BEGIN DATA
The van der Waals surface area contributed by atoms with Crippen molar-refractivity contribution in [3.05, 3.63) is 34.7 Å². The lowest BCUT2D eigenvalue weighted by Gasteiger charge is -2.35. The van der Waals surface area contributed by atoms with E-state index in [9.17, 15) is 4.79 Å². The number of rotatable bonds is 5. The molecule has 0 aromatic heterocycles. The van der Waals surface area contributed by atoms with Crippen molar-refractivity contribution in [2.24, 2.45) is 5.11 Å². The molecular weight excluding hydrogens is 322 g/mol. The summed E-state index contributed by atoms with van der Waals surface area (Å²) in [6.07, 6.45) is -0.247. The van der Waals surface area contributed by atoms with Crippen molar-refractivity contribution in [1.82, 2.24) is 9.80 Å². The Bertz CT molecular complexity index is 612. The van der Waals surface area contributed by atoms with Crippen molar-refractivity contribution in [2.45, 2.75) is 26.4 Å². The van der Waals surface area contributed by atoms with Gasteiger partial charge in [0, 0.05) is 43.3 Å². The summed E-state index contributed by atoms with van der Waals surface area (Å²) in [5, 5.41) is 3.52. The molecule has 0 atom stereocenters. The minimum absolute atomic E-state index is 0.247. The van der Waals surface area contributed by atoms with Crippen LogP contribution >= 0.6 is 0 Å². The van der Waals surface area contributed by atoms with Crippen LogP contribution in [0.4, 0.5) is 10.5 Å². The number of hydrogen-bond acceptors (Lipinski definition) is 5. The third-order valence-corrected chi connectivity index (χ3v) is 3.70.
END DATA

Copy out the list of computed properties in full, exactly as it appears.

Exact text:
The van der Waals surface area contributed by atoms with Crippen molar-refractivity contribution in [3.05, 3.63) is 34.7 Å². The lowest BCUT2D eigenvalue weighted by Gasteiger charge is -2.35. The van der Waals surface area contributed by atoms with E-state index in [9.17, 15) is 4.79 Å². The number of rotatable bonds is 5. The molecule has 0 aromatic heterocycles. The van der Waals surface area contributed by atoms with Crippen molar-refractivity contribution in [2.24, 2.45) is 5.11 Å². The molecular weight excluding hydrogens is 322 g/mol. The summed E-state index contributed by atoms with van der Waals surface area (Å²) in [6.07, 6.45) is -0.247. The van der Waals surface area contributed by atoms with Crippen molar-refractivity contribution in [1.82, 2.24) is 9.80 Å². The Bertz CT molecular complexity index is 612. The van der Waals surface area contributed by atoms with Crippen molar-refractivity contribution in [2.45, 2.75) is 26.4 Å². The van der Waals surface area contributed by atoms with Gasteiger partial charge in [0, 0.05) is 43.3 Å². The summed E-state index contributed by atoms with van der Waals surface area (Å²) in [5, 5.41) is 3.52. The molecule has 0 atom stereocenters. The minimum absolute atomic E-state index is 0.247. The van der Waals surface area contributed by atoms with Crippen LogP contribution >= 0.6 is 0 Å². The van der Waals surface area contributed by atoms with Crippen LogP contribution in [0.4, 0.5) is 10.5 Å². The number of hydrogen-bond acceptors (Lipinski definition) is 5. The third-order valence-corrected chi connectivity index (χ3v) is 3.70.